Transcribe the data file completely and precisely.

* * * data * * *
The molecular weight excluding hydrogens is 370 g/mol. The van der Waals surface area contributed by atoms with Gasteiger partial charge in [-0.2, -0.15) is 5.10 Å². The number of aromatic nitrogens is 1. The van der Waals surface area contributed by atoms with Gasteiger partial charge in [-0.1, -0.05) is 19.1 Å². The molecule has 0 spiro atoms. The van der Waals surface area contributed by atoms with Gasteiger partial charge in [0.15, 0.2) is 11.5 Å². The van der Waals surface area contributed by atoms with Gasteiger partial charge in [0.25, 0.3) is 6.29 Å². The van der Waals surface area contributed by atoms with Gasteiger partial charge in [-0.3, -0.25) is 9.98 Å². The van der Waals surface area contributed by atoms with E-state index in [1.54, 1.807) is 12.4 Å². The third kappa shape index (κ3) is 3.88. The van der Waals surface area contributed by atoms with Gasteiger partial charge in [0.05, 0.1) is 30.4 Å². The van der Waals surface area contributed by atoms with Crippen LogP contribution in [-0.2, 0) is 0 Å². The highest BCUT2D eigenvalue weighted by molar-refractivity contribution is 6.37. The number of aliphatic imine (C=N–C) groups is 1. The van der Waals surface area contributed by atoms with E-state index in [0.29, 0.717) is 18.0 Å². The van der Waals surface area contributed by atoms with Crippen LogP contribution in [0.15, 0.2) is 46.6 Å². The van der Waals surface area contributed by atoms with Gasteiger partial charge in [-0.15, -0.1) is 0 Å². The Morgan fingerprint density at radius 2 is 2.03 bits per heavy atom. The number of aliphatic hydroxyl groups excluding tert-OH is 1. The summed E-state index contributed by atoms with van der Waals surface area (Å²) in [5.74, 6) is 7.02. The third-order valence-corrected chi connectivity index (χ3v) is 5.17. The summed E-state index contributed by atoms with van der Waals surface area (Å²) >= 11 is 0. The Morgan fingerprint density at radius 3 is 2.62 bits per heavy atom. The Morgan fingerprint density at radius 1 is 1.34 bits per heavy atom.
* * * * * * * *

The molecular weight excluding hydrogens is 370 g/mol. The van der Waals surface area contributed by atoms with Gasteiger partial charge in [-0.2, -0.15) is 5.10 Å². The number of aromatic nitrogens is 1. The van der Waals surface area contributed by atoms with Gasteiger partial charge in [-0.1, -0.05) is 19.1 Å². The molecule has 0 spiro atoms. The van der Waals surface area contributed by atoms with Gasteiger partial charge in [0.15, 0.2) is 11.5 Å². The van der Waals surface area contributed by atoms with Gasteiger partial charge in [0.25, 0.3) is 6.29 Å². The van der Waals surface area contributed by atoms with Gasteiger partial charge in [-0.3, -0.25) is 9.98 Å². The van der Waals surface area contributed by atoms with E-state index in [1.54, 1.807) is 12.4 Å². The third kappa shape index (κ3) is 3.88. The van der Waals surface area contributed by atoms with Gasteiger partial charge in [0.05, 0.1) is 30.4 Å². The van der Waals surface area contributed by atoms with Crippen LogP contribution in [-0.2, 0) is 0 Å². The highest BCUT2D eigenvalue weighted by molar-refractivity contribution is 6.37. The number of aliphatic imine (C=N–C) groups is 1. The van der Waals surface area contributed by atoms with E-state index in [0.29, 0.717) is 18.0 Å². The van der Waals surface area contributed by atoms with Crippen LogP contribution in [0.15, 0.2) is 46.6 Å². The van der Waals surface area contributed by atoms with Gasteiger partial charge in [-0.15, -0.1) is 0 Å². The Morgan fingerprint density at radius 2 is 2.03 bits per heavy atom. The number of aliphatic hydroxyl groups excluding tert-OH is 1. The summed E-state index contributed by atoms with van der Waals surface area (Å²) in [5.74, 6) is 7.02. The third-order valence-corrected chi connectivity index (χ3v) is 5.17. The summed E-state index contributed by atoms with van der Waals surface area (Å²) >= 11 is 0. The Morgan fingerprint density at radius 3 is 2.62 bits per heavy atom. The Morgan fingerprint density at radius 1 is 1.34 bits per heavy atom.